The Anscombe Society also is able to bring speakers once or twice a year. Recently, Dr. Miriam Grossman, a longtime adolescent psychiatrist at UCLA and author of Unprotected: A Campus Psychiatrist Reveals How Political Correctness in Her Profession Endangers Every Student, spoke to students, showing how the medical profession had accepted sexual education practices that failed to provide students with accurate medical information. They have also welcomed to campus Eve Tushnet, a prominent lesbian Catholic journalist and chastity supporter, who writes about homosexuality and the Church.
Members of the Anscombe Society also frequently contribute to the Daily Princetonian, Princeton’s newspaper, and participate in or sponsor debates and panels.
Promoting traditional sexual ethics on a university campus can be a dangerous task, but Pollnow says that, with the exception of the occasional hostile comment posted anonymously to one of their Princetonian articles, most people are “respectful and well-intentioned.”
Students and faculty who disagree, she says, are often interested in learning more and discussing their differing viewpoints.
“There has definitely been progress in cultivating the seriousness of the discourse,” she says, and she notes that an anonymously written series called “Love and Lust in the Bubble: Falling Out of Hooking Up” popped up in the Princetonian during the fall 2012 semester—and it wasn’t courtesy of the Anscombe Society. “It gives me great hope to see that sort of thing happening.”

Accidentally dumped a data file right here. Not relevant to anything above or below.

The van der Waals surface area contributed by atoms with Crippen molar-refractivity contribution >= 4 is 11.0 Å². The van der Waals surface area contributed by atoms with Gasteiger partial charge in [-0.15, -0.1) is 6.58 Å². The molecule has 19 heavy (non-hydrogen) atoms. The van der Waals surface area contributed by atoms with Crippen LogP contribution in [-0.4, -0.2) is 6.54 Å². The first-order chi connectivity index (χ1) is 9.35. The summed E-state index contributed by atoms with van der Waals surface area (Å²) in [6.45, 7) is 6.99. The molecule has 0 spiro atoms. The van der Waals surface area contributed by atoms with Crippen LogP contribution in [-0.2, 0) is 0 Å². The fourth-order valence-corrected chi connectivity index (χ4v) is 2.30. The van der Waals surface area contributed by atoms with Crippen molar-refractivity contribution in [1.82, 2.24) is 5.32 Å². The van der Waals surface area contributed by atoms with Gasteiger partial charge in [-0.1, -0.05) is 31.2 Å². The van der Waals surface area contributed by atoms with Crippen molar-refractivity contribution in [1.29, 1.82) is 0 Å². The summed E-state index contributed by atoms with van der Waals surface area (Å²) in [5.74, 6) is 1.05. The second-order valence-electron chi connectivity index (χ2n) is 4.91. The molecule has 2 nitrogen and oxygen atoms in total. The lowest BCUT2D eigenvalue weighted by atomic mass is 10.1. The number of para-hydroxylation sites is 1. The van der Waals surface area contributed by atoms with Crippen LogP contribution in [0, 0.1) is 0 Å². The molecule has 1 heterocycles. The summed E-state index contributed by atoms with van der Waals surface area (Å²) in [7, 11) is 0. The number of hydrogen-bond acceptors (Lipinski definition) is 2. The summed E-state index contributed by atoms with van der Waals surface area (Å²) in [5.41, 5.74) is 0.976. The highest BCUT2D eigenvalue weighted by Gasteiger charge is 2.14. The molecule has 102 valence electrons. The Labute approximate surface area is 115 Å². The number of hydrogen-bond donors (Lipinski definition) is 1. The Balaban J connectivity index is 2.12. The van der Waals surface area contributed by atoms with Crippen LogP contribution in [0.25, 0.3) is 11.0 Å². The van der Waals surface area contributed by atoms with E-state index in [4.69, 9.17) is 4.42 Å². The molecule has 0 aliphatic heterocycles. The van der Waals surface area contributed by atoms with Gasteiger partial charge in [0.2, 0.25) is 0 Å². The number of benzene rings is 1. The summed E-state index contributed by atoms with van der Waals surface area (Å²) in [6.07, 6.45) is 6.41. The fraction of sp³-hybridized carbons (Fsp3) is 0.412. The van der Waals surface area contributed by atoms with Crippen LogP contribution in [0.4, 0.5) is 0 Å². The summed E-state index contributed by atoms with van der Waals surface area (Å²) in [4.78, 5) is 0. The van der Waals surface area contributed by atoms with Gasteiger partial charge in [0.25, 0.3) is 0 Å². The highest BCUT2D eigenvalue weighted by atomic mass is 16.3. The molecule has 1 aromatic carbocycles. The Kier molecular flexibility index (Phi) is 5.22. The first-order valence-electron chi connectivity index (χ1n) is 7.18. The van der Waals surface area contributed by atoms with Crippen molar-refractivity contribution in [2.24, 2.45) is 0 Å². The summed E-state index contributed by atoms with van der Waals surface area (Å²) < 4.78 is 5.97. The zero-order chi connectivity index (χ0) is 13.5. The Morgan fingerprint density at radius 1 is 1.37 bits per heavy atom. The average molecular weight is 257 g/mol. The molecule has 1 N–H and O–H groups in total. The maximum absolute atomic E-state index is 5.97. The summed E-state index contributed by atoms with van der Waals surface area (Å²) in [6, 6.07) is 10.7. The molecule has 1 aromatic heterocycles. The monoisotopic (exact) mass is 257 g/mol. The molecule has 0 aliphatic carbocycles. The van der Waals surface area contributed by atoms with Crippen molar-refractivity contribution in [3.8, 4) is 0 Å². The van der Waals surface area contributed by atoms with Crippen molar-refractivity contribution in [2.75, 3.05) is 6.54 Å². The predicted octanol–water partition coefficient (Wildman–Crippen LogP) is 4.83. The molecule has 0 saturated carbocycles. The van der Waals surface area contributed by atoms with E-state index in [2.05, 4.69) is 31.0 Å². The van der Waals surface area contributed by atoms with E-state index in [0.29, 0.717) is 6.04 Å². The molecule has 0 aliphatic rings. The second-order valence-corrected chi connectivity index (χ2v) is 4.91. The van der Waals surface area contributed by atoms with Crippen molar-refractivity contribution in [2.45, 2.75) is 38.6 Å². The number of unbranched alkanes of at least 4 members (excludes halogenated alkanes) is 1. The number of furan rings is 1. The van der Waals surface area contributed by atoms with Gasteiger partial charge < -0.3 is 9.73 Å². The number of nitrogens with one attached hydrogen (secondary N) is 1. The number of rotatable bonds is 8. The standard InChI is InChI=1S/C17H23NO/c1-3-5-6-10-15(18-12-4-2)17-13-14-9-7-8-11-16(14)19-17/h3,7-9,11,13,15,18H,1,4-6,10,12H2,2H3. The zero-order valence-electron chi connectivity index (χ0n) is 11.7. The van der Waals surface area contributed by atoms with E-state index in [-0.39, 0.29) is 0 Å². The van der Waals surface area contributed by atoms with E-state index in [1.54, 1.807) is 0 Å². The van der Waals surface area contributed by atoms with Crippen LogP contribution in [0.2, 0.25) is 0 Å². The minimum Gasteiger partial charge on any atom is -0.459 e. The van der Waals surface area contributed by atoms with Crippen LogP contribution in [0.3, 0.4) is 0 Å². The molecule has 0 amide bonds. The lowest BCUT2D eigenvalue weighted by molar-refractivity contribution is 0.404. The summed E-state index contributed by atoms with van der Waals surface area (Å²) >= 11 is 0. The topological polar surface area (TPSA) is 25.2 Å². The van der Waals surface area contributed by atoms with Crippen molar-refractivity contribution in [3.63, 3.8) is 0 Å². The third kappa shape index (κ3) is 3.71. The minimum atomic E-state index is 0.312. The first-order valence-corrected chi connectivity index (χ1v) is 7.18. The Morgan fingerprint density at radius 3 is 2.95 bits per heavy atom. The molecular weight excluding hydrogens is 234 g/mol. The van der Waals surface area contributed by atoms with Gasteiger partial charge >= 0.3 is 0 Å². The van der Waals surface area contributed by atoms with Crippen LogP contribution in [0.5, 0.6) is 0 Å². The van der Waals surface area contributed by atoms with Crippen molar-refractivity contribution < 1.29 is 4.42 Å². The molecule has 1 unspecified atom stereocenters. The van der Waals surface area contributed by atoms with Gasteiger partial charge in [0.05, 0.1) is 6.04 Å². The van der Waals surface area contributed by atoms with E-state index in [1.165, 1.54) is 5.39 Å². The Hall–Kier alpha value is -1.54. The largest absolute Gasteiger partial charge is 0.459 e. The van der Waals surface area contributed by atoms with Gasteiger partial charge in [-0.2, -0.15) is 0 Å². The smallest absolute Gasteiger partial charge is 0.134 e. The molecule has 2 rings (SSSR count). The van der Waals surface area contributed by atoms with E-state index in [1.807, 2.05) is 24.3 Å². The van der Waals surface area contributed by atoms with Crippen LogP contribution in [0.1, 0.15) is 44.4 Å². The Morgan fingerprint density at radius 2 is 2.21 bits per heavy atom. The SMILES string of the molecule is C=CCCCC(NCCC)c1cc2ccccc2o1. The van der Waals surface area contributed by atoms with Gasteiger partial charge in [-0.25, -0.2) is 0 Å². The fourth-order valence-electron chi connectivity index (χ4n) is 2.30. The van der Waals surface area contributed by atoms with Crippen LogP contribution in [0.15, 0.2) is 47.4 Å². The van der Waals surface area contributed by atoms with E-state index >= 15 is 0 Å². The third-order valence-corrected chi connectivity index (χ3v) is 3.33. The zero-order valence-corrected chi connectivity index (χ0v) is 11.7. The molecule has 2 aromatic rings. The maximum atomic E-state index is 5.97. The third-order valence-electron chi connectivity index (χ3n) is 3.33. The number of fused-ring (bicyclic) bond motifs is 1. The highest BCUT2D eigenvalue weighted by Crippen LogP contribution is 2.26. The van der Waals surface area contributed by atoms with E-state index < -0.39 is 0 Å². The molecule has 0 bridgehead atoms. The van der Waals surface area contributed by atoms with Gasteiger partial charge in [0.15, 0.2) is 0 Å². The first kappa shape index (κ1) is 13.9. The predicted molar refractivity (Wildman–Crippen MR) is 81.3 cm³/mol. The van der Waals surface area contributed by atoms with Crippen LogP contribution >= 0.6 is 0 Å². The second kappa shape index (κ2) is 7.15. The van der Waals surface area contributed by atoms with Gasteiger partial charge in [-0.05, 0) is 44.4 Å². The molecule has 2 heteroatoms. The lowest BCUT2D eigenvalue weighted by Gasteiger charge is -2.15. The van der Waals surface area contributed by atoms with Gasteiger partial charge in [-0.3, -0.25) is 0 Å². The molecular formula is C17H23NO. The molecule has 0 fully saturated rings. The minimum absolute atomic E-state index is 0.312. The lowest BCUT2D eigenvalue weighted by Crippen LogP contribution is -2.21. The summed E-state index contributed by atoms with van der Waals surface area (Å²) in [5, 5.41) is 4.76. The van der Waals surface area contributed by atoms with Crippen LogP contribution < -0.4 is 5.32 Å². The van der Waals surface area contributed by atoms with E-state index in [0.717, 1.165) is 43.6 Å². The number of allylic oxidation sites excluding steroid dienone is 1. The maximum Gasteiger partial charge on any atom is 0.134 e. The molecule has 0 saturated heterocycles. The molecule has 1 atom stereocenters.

Princeton is ground zero for the pushback against the hook-up culture, but its success is spreading. Harvard, MIT, Stanford, and the University of Texas (Austin) all now boast an Anscombe Society, and more are likely to appear—in part because of the Love & Fidelity Network, a national organization dedicated to “building the next generation of leaders for marriage, family, and sexual integrity,” whose founder, Cassandra Hough (nee DeBenedetto), co-founded Princeton’s Anscombe Society before graduating in 2007.
Princeton’s Anscombe members are confident that more can be done to transform the hook-up culture. They hope that the freshman orientation program can include additional information about the oft-neglected emotional and psychological aspects of sex; they would like to see a counselor brought to campus who could provide students interested in abstinence a “safe space”; they are considering the possibility of a “mini-course” that would offer pro-chastity students the opportunity to learn how to discuss chastity in a non-religious context. And, of course, there will be much more.
Over the course of the Anscombe Society’s eight years, what has become clear, says Pollnow, is that “there are a lot of people who really do hate the hook-up culture. They hate this atmosphere that pressures them to hook up.”
But there is an alternative just a classroom away.
Fix contributor Ian Tuttle is a student at St. John’s College.